How To Play Piano Chords
A piano chord is a set of two or more notes played together at the same time. These aren’t just random notes played together, though. These are notes that go well together (sound harmonious together).
It should be fairly easy to learn how to play piano chords, especially if you’ve memorized your piano scales in the previous section.
There are a lot of different types of chords and I can’t go through them all here – hell I don’t even know them all yet. Courses like Rocket Piano go into this pretty well. But I will give you some basics about creating triad chords (chords with 3 separate piano notes).
Major Piano Chords
So like the scales in piano music, chords can also either be major or minor. So if you already know your major and minor scales, and you’ve applied the number system, building a chord should be pretty easy. A basic type of major chord is the major triad. It’s called a triad because it has 3 notes in it.
All major chords use the 1st tone, 3rd tone and 5th tone of the major scale you’re playing in. So, for example, in the C major scale (C, D, E, F, G, A, B, C) let’s apply numbering. Here’s what you get:
C = 1, D = 2, E = 3, F = 4, G = 5, A = 6, B = 7, C = 8
Since the major triad chord is made up of the 1st, 3rd, and 5th tone of the scale, the C-major triad chord would use the notes C, E and G. Go over to your piano and play C-E-G together at the same time. You can hear it sounds bright and happy, just like the C major scale.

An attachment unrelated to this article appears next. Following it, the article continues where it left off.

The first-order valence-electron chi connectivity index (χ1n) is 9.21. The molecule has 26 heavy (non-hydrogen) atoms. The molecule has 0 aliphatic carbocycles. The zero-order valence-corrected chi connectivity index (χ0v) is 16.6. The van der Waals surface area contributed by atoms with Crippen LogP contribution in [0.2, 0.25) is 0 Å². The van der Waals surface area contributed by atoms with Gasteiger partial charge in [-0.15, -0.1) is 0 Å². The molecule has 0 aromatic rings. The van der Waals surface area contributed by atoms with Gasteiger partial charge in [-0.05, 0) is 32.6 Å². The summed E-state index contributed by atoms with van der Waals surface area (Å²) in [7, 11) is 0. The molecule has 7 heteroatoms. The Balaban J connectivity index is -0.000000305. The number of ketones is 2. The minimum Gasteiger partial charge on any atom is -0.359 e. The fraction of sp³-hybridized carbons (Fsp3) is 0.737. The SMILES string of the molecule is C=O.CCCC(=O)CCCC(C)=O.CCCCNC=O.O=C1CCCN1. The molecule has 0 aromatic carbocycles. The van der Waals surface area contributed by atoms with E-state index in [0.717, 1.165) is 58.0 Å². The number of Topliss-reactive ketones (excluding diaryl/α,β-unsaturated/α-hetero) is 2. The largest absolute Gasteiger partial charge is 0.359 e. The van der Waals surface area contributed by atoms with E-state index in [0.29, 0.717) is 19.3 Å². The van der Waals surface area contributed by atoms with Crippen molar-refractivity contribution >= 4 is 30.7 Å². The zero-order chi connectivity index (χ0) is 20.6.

Congratulations, you just played your first chord.
Here’s how it looks on the keyboard:
You can use that same formula (1st tone, 3rd tone, 5th tone) to build ANY major chord, using any note on the piano. All you have to do is know the piano scales you want to play in, choose a root note (the first tone), find the 3rd tone and 5th tone of that particular scale and play those notes together.
There are 12 major chords that can be played. Try and learn them all.
Minor Piano Chords
Now that you’re comfortable with major scales, try playing some minor scales. Minor triad scales are played with the same types of notes as in the major scales. That’s right, you build a minor scale using the 1st tone, 3rd tone and 5th tone of whatever minor scale you’re playing in.
The difference comes from the notes that actually make up the major and minor scales. If you remember, the notes of the C minor scale are C, D, Eb, F, G, Ab, Bb, C.
C = 1, D = 2, Eb = 3, F = 4, G = 5, Ab = 6, Bb = 7, C = 8
So the C-minor chord would be made up of the notes C, Eb and G. And again, you can use the same method to find out the minor chord for any of the 12 notes on the piano.
Here’s what the C-minor chords looks like on the keyboard.
Another way you can find a minor chord is simply by “flattening” the 3rd. What does this mean?
Well, if you’ve already got a major chord worked out – like the C-major chord (C, E, G), all you have to do next is make the 3rd note a flat. So C-E-G would turn into C-Eb-G. You can do this for ANY major chord to make its minor equivalent.
So, to recap:
A triad chord is made up of the 1st tone of a scale, the 3rd tone of the same scale and the 5th tone of the same scale.
Other Types of Chords
Like I mentioned at the beginning of this article, there are a ton of different chords that can be played. There are seventh (7th) chords, diminished chords, augmented chords, ninth (9th) chords and even chord inversions. 7th and 9th chords are the really beautiful, full chords you hear in a lot of soul, r&b, gospel and pop music.
Augmented and diminished chords have a different, almost jarring or in-harmonic, sound. And inversions are chords that are played with the notes in a different order, giving them a different sound.
Well, that’s it for now. I hope these different sections have given you a good grasp of some of the basics of playing the piano.
Now go check out some online piano lessons to become a pro!